The benefits of adding sulphur to a spring nutrition programme shouldn’t be forgotten as growers seek to improve nitrogen efficacy for applications in the coming months.
Farmers may have prioritised securing a supply of straight nitrogen when prices began to rise, but there is still the opportunity to incorporate sulphur into a fertiliser programme to add valuable nutrition to this year’s crops.
“Sulphur is an essential nutrient that is key for protein formation and has a direct influence on improving crop quality,” says Tom Oates, nutrition agronomist at Origin Fertilisers.
“Crops with high nitrogen input tend to have increased sulphur requirements as sulphur helps plants use nitrogen more effectively. For most cereals and grass, farmers should be looking to apply 12kg of N to 1kg of S to maximise nitrogen uptake and crop performance, and 6kg of N to 1kg of S for OSR and other brassicas.”
For those who have not yet purchased sufficient supplies of sulphur to support crop growth, Polysulphate could be a versatile and valuable source as it contains no additional nitrogen.
With the analysis 48%SO3, 14% K20, 17%CaO, 6%MgO, it could provide crops with their entire sulphur requirement. Since the sulphur in Polysulphate has a prolonged release pattern, growers can apply the product in early spring without the need to ‘top up’ later in the season, as Mr Oates explains.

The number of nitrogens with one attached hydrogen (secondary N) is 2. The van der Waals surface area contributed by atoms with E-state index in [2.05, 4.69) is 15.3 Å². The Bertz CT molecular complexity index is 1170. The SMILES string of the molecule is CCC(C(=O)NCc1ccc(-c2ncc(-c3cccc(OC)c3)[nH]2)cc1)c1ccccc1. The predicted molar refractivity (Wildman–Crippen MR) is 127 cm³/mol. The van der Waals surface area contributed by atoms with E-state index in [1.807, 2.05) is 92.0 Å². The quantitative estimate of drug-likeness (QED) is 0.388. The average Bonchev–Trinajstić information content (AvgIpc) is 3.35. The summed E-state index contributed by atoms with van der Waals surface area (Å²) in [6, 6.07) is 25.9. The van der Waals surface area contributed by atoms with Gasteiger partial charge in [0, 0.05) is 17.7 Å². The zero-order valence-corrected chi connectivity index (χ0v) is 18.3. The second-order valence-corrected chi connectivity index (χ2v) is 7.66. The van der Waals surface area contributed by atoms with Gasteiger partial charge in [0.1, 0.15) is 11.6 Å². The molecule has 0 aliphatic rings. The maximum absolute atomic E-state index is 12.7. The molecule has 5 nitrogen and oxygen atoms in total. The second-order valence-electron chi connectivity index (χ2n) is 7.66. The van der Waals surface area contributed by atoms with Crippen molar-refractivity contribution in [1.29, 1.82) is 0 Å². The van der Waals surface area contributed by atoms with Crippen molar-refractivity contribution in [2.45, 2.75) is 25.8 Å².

Released over 5 days
“The sulphur in straight ammonium sulphate is released over five days so is vulnerable to leaching if there is heavy rainfall following application, particularly on sandy soil. Whereas the sulphur in Polysulphate is released over 55 days and so there is a much lower leaching risk, and more sulphur is likely to be taken up by the crop.
“An early application of 100kg/ha of Polysulphate would supply around 48kg of sulphur (as SO3) to the growing crop over the course of the season, enough for most cereal crops according to RB209. Average sulphur applications tend to be at the upper end of RB209 recommendations or higher, and growers will see benefits of applying extra sulphur to the crop.
“It also supplies a small amount of readily available potassium which is useful if farmers have cut back on their usual autumn applications. Small quantities of calcium and magnesium are also included in Polysulphate,” he concludes.
Polysulphate is mined in the UK and is certified for organic use and suitable for chloride sensitive crops.
|Legumes & sugar beet||25kg SO3/ha|
|Silage||40kg SO3/ha before every cut|
*Example of crop requirements according to RB209